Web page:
Alive & Well – Focus on Men’s Health Week

Recent times have made taking care of our mental and physical health even more challenging than usual with many of us looking to new areas to help us through. For those that are lucky enough to be involved in art or even perhaps to have newly discovered the art world, the release from painting or even just reading and learning about art can be revolutionary.  I have found this time has made me analyse my  routines more than ever.

‘Lock down has led me to looking critically at my routines and altering them in that the only deadlines I have are self imposed and I should stop it! Instead take it a day at a time and do what I feel like each day. It has reawakened my maxim – if what I am doing or about to do is not contributing to my happiness, why am I do ing it?- indeed having more time to think can produce a positive re-evaluation of the importance of time and how we use it.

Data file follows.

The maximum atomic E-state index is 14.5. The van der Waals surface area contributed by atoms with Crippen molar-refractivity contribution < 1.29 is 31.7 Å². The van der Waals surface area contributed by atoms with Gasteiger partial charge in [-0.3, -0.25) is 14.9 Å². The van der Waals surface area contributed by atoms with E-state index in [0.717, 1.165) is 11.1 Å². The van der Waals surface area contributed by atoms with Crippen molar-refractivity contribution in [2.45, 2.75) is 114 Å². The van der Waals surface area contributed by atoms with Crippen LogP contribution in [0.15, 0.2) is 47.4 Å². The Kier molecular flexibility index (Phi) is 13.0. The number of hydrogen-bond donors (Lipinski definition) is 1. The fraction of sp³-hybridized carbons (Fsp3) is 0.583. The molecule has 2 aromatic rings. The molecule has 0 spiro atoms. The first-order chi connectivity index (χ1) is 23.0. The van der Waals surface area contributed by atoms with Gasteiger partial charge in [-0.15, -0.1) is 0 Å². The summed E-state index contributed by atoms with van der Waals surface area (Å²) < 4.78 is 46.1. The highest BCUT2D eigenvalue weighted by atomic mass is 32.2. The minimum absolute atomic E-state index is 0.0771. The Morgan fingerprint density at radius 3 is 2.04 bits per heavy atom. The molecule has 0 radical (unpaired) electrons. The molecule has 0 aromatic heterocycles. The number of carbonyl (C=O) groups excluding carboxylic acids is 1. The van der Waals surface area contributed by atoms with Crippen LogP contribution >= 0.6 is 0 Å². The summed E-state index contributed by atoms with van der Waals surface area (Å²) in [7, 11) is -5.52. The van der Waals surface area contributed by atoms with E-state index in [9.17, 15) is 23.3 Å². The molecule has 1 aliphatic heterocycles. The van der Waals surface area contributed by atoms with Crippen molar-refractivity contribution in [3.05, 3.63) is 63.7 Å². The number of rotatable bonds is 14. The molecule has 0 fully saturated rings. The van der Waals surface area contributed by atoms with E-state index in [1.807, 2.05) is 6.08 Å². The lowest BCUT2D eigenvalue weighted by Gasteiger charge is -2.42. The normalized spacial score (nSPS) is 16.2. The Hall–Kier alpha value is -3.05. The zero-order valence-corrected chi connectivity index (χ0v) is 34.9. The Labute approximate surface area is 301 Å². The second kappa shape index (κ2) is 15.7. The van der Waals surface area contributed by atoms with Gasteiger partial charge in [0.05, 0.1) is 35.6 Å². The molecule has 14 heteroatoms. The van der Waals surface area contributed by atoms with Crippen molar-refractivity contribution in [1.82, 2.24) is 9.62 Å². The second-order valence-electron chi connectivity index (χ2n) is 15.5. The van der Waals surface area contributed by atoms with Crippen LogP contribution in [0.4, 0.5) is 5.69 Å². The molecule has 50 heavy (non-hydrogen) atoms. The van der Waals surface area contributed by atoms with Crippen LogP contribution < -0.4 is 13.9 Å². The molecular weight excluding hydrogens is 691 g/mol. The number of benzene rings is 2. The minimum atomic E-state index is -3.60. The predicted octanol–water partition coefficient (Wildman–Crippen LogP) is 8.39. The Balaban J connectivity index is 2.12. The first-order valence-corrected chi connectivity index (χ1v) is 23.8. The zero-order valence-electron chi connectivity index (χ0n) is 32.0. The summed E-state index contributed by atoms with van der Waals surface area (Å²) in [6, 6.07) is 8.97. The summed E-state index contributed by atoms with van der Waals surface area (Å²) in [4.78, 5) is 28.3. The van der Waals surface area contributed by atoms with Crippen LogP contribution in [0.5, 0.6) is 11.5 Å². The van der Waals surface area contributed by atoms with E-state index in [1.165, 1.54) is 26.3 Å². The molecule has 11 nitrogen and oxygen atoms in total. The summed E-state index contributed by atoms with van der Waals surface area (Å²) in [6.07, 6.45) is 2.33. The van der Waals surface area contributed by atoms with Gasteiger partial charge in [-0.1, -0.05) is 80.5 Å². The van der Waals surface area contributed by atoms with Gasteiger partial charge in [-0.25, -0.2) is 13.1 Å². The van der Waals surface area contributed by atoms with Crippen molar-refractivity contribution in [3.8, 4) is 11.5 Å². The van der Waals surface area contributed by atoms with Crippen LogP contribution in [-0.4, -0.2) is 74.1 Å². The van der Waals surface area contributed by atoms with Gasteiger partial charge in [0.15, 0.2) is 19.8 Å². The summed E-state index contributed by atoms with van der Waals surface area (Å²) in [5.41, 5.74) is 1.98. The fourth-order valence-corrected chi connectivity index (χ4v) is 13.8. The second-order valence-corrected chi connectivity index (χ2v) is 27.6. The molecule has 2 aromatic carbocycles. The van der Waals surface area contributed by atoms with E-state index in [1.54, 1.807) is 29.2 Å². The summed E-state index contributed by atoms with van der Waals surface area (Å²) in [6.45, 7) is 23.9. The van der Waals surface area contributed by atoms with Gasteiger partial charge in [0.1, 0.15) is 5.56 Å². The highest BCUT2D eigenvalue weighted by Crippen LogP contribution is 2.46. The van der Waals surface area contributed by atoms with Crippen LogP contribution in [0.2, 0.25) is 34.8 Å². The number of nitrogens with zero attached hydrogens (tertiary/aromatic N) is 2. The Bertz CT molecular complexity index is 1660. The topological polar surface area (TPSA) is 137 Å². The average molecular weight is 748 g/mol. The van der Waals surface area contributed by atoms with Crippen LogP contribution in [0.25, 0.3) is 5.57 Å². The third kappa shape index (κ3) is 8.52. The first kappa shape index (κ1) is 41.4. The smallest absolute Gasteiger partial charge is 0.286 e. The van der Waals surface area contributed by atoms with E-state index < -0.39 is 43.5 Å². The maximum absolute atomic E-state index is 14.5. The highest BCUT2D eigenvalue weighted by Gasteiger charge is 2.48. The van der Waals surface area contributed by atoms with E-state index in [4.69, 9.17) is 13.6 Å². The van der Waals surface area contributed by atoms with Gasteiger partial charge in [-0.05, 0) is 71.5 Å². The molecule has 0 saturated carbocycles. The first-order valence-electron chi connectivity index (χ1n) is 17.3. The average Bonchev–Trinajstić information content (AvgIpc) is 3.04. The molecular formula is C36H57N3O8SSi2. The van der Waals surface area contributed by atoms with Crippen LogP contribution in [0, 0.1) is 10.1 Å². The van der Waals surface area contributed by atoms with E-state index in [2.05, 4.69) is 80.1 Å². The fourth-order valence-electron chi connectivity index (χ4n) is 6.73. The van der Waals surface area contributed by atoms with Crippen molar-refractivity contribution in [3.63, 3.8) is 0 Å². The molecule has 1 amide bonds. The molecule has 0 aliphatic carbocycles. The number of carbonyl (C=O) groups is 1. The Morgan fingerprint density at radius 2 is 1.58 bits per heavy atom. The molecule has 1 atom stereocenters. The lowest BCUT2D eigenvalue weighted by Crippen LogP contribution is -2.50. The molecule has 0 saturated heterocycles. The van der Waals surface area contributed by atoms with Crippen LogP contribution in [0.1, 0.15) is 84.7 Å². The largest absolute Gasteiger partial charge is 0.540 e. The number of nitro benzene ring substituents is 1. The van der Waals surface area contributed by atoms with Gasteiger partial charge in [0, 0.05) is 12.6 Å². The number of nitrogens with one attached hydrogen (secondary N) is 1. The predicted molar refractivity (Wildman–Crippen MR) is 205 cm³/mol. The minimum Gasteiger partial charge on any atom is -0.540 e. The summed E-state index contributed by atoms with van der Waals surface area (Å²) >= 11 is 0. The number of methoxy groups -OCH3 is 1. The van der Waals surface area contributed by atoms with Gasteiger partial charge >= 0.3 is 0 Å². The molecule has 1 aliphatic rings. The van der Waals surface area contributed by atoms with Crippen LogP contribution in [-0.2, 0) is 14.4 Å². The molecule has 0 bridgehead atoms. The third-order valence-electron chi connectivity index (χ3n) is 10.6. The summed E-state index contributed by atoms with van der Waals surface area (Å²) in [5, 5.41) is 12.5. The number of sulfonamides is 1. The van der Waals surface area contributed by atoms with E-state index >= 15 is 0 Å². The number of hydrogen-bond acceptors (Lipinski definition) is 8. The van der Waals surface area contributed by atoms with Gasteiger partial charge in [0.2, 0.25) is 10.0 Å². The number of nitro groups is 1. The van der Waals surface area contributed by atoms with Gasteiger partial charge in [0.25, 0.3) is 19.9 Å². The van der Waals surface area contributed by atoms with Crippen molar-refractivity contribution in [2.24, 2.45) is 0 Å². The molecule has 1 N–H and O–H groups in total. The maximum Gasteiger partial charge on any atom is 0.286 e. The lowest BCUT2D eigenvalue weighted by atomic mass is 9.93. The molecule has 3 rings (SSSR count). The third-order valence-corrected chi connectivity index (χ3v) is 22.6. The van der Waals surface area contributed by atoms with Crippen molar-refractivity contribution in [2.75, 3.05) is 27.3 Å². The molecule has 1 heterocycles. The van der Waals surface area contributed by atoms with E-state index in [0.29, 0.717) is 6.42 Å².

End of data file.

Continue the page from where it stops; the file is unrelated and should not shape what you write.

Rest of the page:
‘Alive & Well’ focused on my health history, appreciating all the help I have received so far to keep me alive, well & still smiling!  ‘I have an idea that when I paint a portrait it should contain more information than just a simple likeness. I painted this just after I turned 60 and it shows a nude me – ‘Alive & Well’ and surrounded by a collage of medical bills and info leaflets, pill packets of all the drugs I’ve taken plus scans and X-rays’.

‘Alive & Well’ - 164x164 cm mixed media on board
‘Alive & Well’ – 164×164 cm mixed media on board

So if we can take some of this extra time we have been given to make art part of our lives it can only be a good thing. Apart from the obvious effects one can imagine coming from art it has been scientifically proven that art can improve brain function, raising serotonin levels and enhance the nervous system. All these reactions can have huge benefits to our mental health, calming and occupying our thoughts – what’s not to love?

 

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